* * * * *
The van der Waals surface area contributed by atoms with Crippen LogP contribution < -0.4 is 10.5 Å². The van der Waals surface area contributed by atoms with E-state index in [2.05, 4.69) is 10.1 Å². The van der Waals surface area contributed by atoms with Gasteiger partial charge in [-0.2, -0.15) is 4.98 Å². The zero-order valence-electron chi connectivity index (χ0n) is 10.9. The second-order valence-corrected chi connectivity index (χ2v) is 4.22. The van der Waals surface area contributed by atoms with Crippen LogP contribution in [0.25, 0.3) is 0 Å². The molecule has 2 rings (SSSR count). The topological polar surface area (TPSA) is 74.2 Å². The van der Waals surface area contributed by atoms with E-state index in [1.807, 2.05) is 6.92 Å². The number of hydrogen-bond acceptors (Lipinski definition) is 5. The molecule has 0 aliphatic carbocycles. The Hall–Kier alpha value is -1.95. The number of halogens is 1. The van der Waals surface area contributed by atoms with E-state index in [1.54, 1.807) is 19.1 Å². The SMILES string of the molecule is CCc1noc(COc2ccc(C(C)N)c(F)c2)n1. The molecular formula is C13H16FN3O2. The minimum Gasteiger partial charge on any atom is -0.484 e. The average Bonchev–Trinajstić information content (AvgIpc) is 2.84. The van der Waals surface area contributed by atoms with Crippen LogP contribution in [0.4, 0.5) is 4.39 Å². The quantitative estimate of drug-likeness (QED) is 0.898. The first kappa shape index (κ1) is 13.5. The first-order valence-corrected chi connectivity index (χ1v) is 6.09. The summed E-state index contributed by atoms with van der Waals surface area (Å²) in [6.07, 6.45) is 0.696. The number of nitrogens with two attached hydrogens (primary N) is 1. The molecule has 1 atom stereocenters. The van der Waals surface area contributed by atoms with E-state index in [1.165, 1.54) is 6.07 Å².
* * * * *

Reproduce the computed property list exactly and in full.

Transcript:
The van der Waals surface area contributed by atoms with Crippen LogP contribution < -0.4 is 10.5 Å². The van der Waals surface area contributed by atoms with E-state index in [2.05, 4.69) is 10.1 Å². The van der Waals surface area contributed by atoms with Gasteiger partial charge in [-0.2, -0.15) is 4.98 Å². The zero-order valence-electron chi connectivity index (χ0n) is 10.9. The second-order valence-corrected chi connectivity index (χ2v) is 4.22. The van der Waals surface area contributed by atoms with Crippen LogP contribution in [0.25, 0.3) is 0 Å². The molecule has 2 rings (SSSR count). The topological polar surface area (TPSA) is 74.2 Å². The van der Waals surface area contributed by atoms with E-state index in [1.807, 2.05) is 6.92 Å². The number of hydrogen-bond acceptors (Lipinski definition) is 5. The molecule has 0 aliphatic carbocycles. The Hall–Kier alpha value is -1.95. The number of halogens is 1. The van der Waals surface area contributed by atoms with E-state index in [1.54, 1.807) is 19.1 Å². The SMILES string of the molecule is CCc1noc(COc2ccc(C(C)N)c(F)c2)n1. The molecular formula is C13H16FN3O2. The minimum Gasteiger partial charge on any atom is -0.484 e. The average Bonchev–Trinajstić information content (AvgIpc) is 2.84. The van der Waals surface area contributed by atoms with Crippen LogP contribution in [0.4, 0.5) is 4.39 Å². The quantitative estimate of drug-likeness (QED) is 0.898. The first kappa shape index (κ1) is 13.5. The first-order valence-corrected chi connectivity index (χ1v) is 6.09. The summed E-state index contributed by atoms with van der Waals surface area (Å²) in [6.07, 6.45) is 0.696. The number of nitrogens with two attached hydrogens (primary N) is 1. The molecule has 1 atom stereocenters. The van der Waals surface area contributed by atoms with E-state index in [1.165, 1.54) is 6.07 Å².